3. But "the broken heart," though it may seem strange to say so, is the stoutest and bravest of hearts. The true hero has always a tender conscience. He who fears God has no other fear. If Christ is your Master, and you are learning in His school, you may well appropriate the sturdy words over the gate of Marischal College, Aberdeen: "They say: what say they? let them say." God has His diamonds as well as the devil. Against the whole "House of Disobedience" stood up the son of Buzi, the prophet of the exile, in the strength of God. If the people were hard as flint in their own evil ways, he was firm as the adamant, which is harder than flint in the service of God. They did well to call Origen, the Adamantine, the Invincible, for when, at the age of sixteen, his father was thrown into prison for his confession of Christ, he wanted to go and suffer with him; and when it was shown him that this was not his duty, he wrote to his father not to falter in his faith for their sakes, for he would undertake the support of his mother and his six younger brothers. And nobly did he fulfil his promise, selling his books, working early and late as a teacher in Alexandria, and inspiring his pupils with such devotion that they called his college "a school for martyrs."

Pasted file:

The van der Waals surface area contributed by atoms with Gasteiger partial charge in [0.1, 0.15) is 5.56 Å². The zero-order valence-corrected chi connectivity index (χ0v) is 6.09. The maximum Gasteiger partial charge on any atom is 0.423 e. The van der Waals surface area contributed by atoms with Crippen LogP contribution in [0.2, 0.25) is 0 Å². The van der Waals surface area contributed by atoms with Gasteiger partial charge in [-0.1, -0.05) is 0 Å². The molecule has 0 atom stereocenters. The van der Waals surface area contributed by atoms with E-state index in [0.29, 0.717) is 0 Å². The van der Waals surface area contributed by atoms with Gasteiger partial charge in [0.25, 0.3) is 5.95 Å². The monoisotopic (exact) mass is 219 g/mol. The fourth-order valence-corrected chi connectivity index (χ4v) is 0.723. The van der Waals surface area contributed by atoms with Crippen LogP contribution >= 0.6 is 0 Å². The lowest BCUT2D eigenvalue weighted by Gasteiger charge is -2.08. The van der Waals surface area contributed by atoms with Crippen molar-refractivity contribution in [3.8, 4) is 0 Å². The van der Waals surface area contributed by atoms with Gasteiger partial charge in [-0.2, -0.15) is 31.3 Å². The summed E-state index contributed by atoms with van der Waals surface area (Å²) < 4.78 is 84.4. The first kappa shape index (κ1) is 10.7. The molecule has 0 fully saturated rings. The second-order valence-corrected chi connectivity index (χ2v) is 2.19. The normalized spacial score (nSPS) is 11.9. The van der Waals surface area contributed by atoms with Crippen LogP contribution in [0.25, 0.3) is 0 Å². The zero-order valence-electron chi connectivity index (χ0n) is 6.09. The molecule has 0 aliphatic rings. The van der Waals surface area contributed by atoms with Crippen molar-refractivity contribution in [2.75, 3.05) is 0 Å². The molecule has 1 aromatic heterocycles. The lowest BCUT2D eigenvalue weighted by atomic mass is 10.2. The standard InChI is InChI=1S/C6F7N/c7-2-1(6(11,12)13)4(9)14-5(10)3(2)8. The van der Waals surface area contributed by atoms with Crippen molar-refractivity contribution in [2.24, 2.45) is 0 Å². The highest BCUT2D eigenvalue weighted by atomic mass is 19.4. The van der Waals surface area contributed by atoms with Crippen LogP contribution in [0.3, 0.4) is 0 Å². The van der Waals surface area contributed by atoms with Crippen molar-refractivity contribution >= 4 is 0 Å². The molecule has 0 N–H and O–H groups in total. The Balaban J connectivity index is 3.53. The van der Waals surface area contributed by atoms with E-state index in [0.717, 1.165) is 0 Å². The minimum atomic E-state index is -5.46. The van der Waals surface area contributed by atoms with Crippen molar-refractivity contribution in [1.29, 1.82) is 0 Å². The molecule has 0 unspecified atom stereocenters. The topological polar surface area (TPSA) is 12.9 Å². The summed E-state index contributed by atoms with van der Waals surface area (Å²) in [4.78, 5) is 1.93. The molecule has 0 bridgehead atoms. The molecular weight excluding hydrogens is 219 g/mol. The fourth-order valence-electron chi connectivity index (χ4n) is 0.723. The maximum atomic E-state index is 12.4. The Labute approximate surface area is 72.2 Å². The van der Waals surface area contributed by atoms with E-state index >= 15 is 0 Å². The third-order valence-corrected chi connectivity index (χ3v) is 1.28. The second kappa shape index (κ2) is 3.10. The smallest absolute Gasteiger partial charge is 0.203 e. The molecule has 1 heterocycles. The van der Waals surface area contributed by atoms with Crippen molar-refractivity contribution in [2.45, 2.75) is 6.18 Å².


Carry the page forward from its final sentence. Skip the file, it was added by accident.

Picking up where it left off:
(A. N. Mackray, M. A.)

What is more unstable than water, yet, when frozen, what is more immovable? It becomes hard as a rock when God touches it. What He does in nature tie also does in grace. Peter was weak as water, but the Lord changed his nature as well as his name, and "Simon, son of Jonas," became "Peter, son of Jehovah." The Lord did the same for Ezekiel. "Behold, I have made thy face strong against their faces, and thy forehead strong against their foreheads. As an adamant harder than flint have I made thy forehead: fear them not, neither be dismayed at their looks, though they be a rebellious house" (Ezekiel 3:9). The world's hardening is death: God's hardening is strength; the yielding became unyielding, and those rippled with every breath became immovable. Yes, it is wonderful what God can enable us to bear!